Angular Momentum

I thought that L= mass * lever arm * angular momentum. However I keep seeing the equation
L=moment of inertia * angular momentum. Does that mean that moment of inertia = mass*lever arm?

Also, I was wondering what exactly happens to the moment of inertia when a ballerina pulls her hands closer to her body?

There are a few ways to get angular momentum!

  • For a rotating rigid body, you can get L (angular momentum) from the moment of inertia (I) and the angular velocity (omega): L = Iw

  • For a point mass, you can get angular momentum straight from the linear momentum §: L = p R = mvR

  • You can also get your change in angular momentum from the torque on the object over a period of time (the rotational version of impulse!): change in L = torque * change in time

To clarify here, L is the angular momentum. I think you’re mixing up your quantities and symbols. L is angular momentum, omega (the swirly w) is the angular velocity.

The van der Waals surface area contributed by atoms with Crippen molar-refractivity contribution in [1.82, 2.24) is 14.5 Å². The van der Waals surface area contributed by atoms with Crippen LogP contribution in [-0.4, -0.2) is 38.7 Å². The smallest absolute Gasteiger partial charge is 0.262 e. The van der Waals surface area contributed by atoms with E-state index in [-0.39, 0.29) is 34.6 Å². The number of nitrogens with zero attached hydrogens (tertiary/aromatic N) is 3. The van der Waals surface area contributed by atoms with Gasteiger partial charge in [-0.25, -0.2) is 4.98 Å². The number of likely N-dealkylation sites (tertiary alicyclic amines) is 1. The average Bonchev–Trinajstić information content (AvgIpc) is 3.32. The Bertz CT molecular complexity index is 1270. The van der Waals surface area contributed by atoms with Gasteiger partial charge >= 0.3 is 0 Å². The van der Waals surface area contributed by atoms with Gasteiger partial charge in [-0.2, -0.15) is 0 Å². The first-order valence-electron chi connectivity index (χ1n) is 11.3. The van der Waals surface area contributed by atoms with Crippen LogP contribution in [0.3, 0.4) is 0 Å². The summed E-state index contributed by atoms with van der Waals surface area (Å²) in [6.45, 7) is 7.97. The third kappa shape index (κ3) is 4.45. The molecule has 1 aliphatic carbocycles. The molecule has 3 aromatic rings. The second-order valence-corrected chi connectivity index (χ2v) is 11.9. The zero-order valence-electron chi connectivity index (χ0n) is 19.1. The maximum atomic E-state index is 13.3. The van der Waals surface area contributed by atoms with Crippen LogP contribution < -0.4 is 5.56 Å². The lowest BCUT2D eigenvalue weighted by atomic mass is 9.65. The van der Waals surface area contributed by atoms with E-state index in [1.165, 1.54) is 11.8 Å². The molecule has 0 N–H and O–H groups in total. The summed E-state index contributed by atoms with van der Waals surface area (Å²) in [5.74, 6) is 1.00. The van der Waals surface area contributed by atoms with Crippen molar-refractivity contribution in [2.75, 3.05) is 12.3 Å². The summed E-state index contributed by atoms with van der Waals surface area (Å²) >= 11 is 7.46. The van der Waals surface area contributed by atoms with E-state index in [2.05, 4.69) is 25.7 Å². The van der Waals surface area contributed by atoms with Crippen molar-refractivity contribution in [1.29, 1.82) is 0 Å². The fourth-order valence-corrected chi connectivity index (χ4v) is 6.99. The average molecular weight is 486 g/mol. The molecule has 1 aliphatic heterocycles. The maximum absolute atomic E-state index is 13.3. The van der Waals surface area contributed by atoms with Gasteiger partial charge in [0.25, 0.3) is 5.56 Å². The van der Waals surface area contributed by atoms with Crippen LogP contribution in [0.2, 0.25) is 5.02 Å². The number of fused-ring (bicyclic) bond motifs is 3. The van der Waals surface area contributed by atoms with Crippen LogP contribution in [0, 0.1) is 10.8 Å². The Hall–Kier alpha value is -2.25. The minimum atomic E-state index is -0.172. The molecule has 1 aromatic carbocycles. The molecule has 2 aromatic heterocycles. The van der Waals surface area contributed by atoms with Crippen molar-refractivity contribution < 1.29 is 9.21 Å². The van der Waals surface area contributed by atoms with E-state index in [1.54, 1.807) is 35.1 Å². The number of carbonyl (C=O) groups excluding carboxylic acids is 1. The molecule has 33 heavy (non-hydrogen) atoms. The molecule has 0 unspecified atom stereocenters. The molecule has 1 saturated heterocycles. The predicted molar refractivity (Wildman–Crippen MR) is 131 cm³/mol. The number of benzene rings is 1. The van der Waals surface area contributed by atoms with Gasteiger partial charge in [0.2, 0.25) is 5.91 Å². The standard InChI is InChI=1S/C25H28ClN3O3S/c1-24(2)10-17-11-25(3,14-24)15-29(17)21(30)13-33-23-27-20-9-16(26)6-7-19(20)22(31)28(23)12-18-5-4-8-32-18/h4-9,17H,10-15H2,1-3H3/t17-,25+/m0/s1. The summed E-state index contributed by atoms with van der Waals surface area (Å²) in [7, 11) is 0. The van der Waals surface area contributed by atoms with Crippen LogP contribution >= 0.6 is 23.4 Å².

Also for your last point, angular momentum is conserved. When the ballerina pulls her hands closer to her body, she is decreasing her moment of inertia (moments of inertia are typically larger if the mass is further from the axis of rotation). From L = I w, if I goes down, w has to increase to compensate in order to keep L constant.

1 Like
Fiveable Logo

2550 north lake drive
suite 2
milwaukee, wi 53211



about for students for parents for teachers for schools & districts content team privacy contact


🥇 2020 Fiveable Olympics study plans upcoming events trivia hypertyper resources cram passes


community tiktok discord twitter instagram facebook careers

*ap® and advanced placement® are registered trademarks of the college board, which was not involved in the production of, and does not endorse, this product.

© fiveable 2020 | all rights reserved.